Refereed Journal Articles
Ballantine, J. & Artemeva, N. (accepted). Autistic university students’ accounts of interactions with nonautistic and autistic individuals: A Rhetorical Genre Studies perspective”. Revista da ANPOLL, Brazil.
Cristovão, V. L. L. & Artemeva, N. (2018). Towards a hybrid approach to genre teaching: comparing the Swiss and Brazilian schools of socio-discursive interactionism and rhetorical genre studies. Diálogo das Letras, Pau dos Ferros, 7 (2), 101 – 120.
Fox, J. & Artemeva, N. (2017). From diagnosis toward academic support: developing a disciplinary, ESP-based writing task and rubric to identify the needs of entering undergraduate engineering students. ESP Today, 5 (2), 148-171.
Artemeva, N., Rachul, C., O’Brien, B., & Varpio, L. (2017). Situated learning in medical education. AM last page. Academic Medicine, 92 (1), p. 134, doi: 10.1097/ACM.0000000000001495
Artemeva, N. & Fox, J. (2011). The writing’s on the board: The global and the local in teaching undergraduate mathematics through chalk talk. Written Communication, 28, 345-379. doi:10.1177/0741088311419630
Co-edited Special Journal Issue
Moretto, M., Wittke, C. I.; Cristovão, V. L. L., & Artemeva, N. (January, 2020). Gênero textual/discursivo como instrumento possibilitador de letramentos: práticas necessárias no contexto formal de ensino [Special issue: Textual/discourse genre as a tool engendering literacy: practices necessary in the formal context of education]. Periódico Horizontes [Horizontes Journal] 38(1), 1-5, USF, Brazil.
Chapters in Edited Collections
Fogarty-Bourget, C. G. & Artemeva, N. (Accepted). Rhetorical and applied linguistics perspectives on an embodied multimodal genre: A study of instructor strategies for student engagement. In G. I. Parodi Sweiss (Ed.). Multimodality. From Corpus to Cognition. Corpus and Discourse Series. Bloomsbury Publishing. 36 msp.
Fogarty-Bourget, C. G., Artemeva, N., & Fox, J. (2019). Gestural silence: An engagement device in the multimodal genre of the chalk talk lecture. In C. S. Guinda (Ed.), Engagement in Professional Genres: Deference and disclosure. (pp. 277–296). Amsterdam: John Benjamins.
Fox, J., Haggerty, J. & Artemeva, N. (2016). Mitigating risk: The impact of a diagnostic assessment procedure on the first-year experience in engineering. In J. Read (Ed.). Post-admission language assessment of university students. Cham, CH: Springer International.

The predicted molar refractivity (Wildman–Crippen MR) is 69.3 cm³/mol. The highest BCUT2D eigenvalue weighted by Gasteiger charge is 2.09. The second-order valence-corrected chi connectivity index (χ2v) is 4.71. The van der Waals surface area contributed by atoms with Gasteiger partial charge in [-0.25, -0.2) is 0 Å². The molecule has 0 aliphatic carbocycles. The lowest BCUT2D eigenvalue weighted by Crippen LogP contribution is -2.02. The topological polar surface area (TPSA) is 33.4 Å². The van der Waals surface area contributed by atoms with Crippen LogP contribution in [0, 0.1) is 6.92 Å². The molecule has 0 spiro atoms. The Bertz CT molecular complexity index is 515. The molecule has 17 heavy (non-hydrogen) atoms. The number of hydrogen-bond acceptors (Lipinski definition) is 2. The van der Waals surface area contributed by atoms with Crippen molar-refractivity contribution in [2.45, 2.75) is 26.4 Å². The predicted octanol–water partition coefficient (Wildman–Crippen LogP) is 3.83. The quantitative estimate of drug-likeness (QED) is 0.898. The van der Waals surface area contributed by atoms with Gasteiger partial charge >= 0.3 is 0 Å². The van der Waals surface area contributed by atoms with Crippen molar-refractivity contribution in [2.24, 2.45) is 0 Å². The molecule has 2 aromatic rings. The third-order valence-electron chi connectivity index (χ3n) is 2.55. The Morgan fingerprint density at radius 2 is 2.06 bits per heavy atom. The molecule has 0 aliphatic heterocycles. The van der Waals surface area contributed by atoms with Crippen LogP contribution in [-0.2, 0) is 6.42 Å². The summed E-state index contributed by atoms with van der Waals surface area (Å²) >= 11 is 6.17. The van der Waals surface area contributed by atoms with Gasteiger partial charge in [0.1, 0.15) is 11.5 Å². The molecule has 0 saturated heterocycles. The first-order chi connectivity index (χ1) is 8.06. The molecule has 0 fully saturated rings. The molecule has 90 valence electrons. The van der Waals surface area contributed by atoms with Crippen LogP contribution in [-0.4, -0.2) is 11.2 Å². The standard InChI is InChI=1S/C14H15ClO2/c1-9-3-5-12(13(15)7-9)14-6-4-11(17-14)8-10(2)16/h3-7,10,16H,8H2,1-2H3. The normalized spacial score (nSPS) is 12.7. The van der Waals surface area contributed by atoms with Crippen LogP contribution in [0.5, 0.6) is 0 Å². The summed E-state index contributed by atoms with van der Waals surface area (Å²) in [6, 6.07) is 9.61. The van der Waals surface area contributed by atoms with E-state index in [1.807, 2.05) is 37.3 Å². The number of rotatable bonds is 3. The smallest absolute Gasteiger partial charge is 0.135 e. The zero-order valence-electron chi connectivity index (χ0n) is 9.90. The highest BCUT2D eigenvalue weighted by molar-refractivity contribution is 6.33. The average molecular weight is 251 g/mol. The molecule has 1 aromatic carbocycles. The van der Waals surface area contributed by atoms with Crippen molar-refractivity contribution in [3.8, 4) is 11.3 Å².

Artemeva, N. & Freedman, A. (2015). Everything is illuminated, or genre beyond the three traditions. In N. Artemeva, & A. Freedman (Eds.). Genres studies around the globe: Beyond the three traditions. Edmonton, AB, Canada: Inkshed Publications.
Selected Graduate Supervision
Ph. D. Dissertations
2019: Chloe Grace Fogarty-Bourget. Nominated for a University Award for Outstanding Work in Graduate Studies (Doctoral Level). “Facilitating student engagement in undergraduate mathematics lectures: A multimodal investigation”. (SLaLS, Carleton University). Honourable mention, 2019 Joan Pavelich CASDW Annual Award for the Best Dissertation in Writing and Discourse Studies
2016: Christen Rachul, Carleton University Medal for Outstanding Graduate Work. “Digesting data: The social and ideological actions of Eating Well with Canada’s Food Guide.” (SLaLS, CarletonUniversity)
2011: Margaret Clow Bohan. “‘They come in wearing their rank’: The dynamics of an inter-professional proposal writing team.” (Co-supervised with Dr. E. Kelley, Interdisciplinary Studies, Dalhousie University)
MA Theses (SLaLS)
2019: Kathryn Carreau, “I’m NOT A MONSTER”: A corpus-driven genre analysis of school shooters notes”. Co-supervised with Craig Bennell (Department of Psychology, Carleton University). (2019, Satisfactory). Nominated for the University Award for Outstanding Achievement in Graduate studies (Master’s level)
2016: Lindsey Cowley “Unpacking the ‘One Size Fits All’ Definition of Plagiarism: Exploring Students’ and Professors’ Perceptions of Plagiarism in Applied Linguistics and Biology.” Co-supervised with Guillaume Gentil. Carleton University.
2015: Sara Doody (Pass with Distinction) “‘Everything is in the Lab Book’: The Role of the Lab Book Genre in Writing, Knowledge-Making, and Identity Construction in Academic Medical Physics Labs”
2015: Atekah Abaalkhail “Rhetorical Moves in an Occluded Genre: A Qualitative Analysis of Suicide Notes”
Canadian Association for the Study of Discourse and Writing
National Council of Teachers of English, USA